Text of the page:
Friday, January 2, 2009

Pura Vida

Pura Vida. This is the motto of Costa Rica, it's everywhere you look. On water bottles, billboards, tee shirts, cheap surf boards. Literally it means "pure life", it's a perfect slogan for a country that seemingly has no sense of urgency about anything. We would call it..."laid back". With no standing army since 1948, the locals or Tico's are a very non-confrontational people. Our trip took us to the southern most region of the country near a duty free zone called Golfito. The journey began here in Milwaukee with a lengthy bus ride down to Chicago where we spent the night due to the early nature of our flight the next morning. We took it as a good omen when we checked into our hotel which was SUPER swanky but only $89 bucks online- go figure?

With an impending storm, we flew out the next morning (only to find out later that we were one of the last planes out and then they closed O'Hare) and arrived in Houston to a voicemail that the entire rest of the gang were delayed in Denver and couldn't make the connection to San Jose (the capital of Costa Rica). We continued on south, arriving in San Jose at dusk. Kelly the travel master had arranged a shuttle for us to a great little gated hotel complex in Escazu, a region above San Jose. We listened to gunfire and fire works as the Christmas holiday approached. The rest of the family arrived that night via a different airline and flights.

The next morning we loaded into a sweet little Toyota van that puts most American cars to shame. As a side note, ALL their cars put ours to shame. We rode in a Toyota Hilux while we were there and when we asked our driver what kind of mileage it got, his response was "I can't count that high". Matt and I did the math, roughly 50 miles to the gallon. But back to our trip down, our driver Antonio would prove to be one of the highlights of the trip. His Tico knowledge of the country was invaluable. From the coffee highlands to the coastal regions he gave us the brief history of Costa Rica and explained all of her idiosyncrasies to us. The ride down took 10 hours, five of which were on a two lane dirt road. Brutal to say the least. When we arrived in Zancudo we flipped out. It is truly at the end of the earth and there are a significant lack of amenities to prove it.

We dropped our bags, put on our suits, and RAN into the ocean like lemmings to the sea! Pura Gringos I think. When we got back to our cabinas we realized just how remote we really were. No phone, no TV, no radio, no Internet, no communication with the outside world at all. There was a small "convenience store" two minutes walk away with surfboards, beer, and pink marsh mellows. Other than that, we could bust open any of the coconuts outside our door and the restaurant at the "resort" served us most of what we needed. I say "resort" because it was comprised of four buildings, the restaurant, the owners house, two cabinas, and the surf shop. Oh yeah, none of the buildings had insulation, glass, or hot water. Screened windows, hardwood floors, and fans, lots of fans.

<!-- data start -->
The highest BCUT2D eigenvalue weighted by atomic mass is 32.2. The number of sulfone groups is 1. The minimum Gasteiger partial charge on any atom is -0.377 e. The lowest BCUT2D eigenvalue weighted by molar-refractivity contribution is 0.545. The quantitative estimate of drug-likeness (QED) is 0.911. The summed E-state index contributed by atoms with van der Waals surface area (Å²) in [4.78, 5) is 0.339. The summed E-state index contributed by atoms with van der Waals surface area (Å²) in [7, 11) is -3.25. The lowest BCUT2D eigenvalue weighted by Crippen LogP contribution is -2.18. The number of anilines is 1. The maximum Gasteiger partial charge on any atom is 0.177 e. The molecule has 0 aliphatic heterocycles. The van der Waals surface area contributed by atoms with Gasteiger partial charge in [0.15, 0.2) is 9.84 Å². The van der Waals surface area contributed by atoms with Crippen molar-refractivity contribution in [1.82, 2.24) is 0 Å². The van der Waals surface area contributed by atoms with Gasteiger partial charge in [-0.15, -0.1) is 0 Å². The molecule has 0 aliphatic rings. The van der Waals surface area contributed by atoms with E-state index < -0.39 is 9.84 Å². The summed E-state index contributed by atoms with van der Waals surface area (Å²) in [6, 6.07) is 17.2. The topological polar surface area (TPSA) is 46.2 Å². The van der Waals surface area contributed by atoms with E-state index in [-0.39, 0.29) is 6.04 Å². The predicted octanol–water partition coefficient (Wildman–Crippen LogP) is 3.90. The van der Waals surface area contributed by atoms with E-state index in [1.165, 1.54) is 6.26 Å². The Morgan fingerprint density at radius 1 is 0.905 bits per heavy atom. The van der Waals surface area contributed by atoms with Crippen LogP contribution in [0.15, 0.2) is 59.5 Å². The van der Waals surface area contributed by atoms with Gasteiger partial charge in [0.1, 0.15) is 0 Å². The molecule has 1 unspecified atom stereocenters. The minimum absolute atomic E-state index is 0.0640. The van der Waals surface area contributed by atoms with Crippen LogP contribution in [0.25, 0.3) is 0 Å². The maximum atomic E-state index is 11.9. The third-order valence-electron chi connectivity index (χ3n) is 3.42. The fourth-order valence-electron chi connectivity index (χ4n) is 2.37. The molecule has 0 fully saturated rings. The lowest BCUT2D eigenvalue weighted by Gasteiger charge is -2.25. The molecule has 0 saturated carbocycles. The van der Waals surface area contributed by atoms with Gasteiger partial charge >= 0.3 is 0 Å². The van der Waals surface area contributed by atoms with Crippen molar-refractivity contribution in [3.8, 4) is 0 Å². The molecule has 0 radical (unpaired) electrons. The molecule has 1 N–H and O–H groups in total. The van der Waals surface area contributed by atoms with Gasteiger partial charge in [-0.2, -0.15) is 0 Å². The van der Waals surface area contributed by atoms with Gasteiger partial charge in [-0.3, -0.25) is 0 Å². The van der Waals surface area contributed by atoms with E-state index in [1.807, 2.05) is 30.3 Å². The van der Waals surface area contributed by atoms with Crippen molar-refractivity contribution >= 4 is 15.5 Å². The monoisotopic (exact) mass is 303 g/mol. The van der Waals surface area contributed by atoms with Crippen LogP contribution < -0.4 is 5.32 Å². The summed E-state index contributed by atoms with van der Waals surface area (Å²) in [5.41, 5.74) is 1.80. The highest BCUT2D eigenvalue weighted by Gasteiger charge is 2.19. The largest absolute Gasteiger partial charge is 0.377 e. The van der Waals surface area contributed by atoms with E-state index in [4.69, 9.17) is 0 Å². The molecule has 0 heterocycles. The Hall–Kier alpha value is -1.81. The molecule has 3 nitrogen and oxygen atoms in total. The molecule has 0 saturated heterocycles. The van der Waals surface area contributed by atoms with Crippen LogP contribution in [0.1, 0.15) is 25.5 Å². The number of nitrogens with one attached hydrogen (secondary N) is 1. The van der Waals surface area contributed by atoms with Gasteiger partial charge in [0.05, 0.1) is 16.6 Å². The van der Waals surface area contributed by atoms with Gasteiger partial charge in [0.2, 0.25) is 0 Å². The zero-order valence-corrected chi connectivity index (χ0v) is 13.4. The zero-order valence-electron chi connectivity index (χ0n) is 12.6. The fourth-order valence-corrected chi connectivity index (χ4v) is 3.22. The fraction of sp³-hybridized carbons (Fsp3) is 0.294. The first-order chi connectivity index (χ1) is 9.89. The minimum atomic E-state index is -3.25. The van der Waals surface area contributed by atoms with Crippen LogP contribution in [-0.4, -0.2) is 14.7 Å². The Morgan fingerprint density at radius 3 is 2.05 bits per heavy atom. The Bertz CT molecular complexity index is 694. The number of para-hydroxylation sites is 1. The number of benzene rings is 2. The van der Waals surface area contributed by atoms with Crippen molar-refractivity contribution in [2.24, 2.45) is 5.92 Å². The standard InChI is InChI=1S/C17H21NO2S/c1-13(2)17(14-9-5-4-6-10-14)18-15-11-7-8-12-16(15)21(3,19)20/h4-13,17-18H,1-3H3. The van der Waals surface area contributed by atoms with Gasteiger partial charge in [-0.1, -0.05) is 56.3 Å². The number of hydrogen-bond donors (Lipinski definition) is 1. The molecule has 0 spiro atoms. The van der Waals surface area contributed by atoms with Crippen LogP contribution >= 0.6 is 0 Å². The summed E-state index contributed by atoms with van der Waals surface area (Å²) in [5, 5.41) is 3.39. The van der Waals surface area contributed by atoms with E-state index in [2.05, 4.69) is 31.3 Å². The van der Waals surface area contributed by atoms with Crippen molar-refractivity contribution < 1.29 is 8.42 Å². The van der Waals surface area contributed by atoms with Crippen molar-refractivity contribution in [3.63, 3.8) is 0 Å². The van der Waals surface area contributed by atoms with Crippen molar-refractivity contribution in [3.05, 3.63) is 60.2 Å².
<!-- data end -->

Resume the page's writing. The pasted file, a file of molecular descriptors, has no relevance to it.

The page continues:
The next week is a blur. I can tell you we swam, surfed, walked the beach, took pictures, drank Imperial beer, and pretty much just lazed around the black sand beaches in the sun. We took a tour through a wildlife refuge, THAT was COOL! A few highlights were the dolphins swimming next to our little skiff boat, snorkeling a coral reef (waiting on the underwater camera to be developed) and the spider monkey showing Matt where it wanted to be scratched...funny as hell! We ultimately got the surfing thing down, what a blast! It took us all a day though to realize why you need a rash guard. We thought it was for the water...negative ghost rider! My abs, knees, and inner ankles all still bare the wounds of wax rash where I lay on the board to paddle out through the surf. We walked to the "center" of Zancudo which was nothing more that the police station and school, the best part of which was as we were walking back along the beach, we were adopted by a beagle named Magio. The owner of the Coloso Del Mar informed us that "we were his now and not to try and shake him." Magio was great, he was our personal body guard for four days.

Our journey home took us along the Panamanian border and through many police checkpoints where when asked about our travels the policia would look at us with confusion when we told them we had been in Zancudo. Barely making all our connecting flights back, we came back to Milwaukee two nights ago, weary from two days of travel, and fighting some nasty head colds. We'll continue to add to this post with new photos when everyone sends them out, here are a few to tide you over. In summation, the trip was amazing. We saw way more country than we thought we would, met some great people, and enjoyed the Pura Vida. We wouldn't recommend this trip to just anyone, there's a reason it's at the end of the earth. It takes a long time to get there and at times it's not the most comfortable trip but in the end, it was totally worth it. Adios
There was an error in this gadget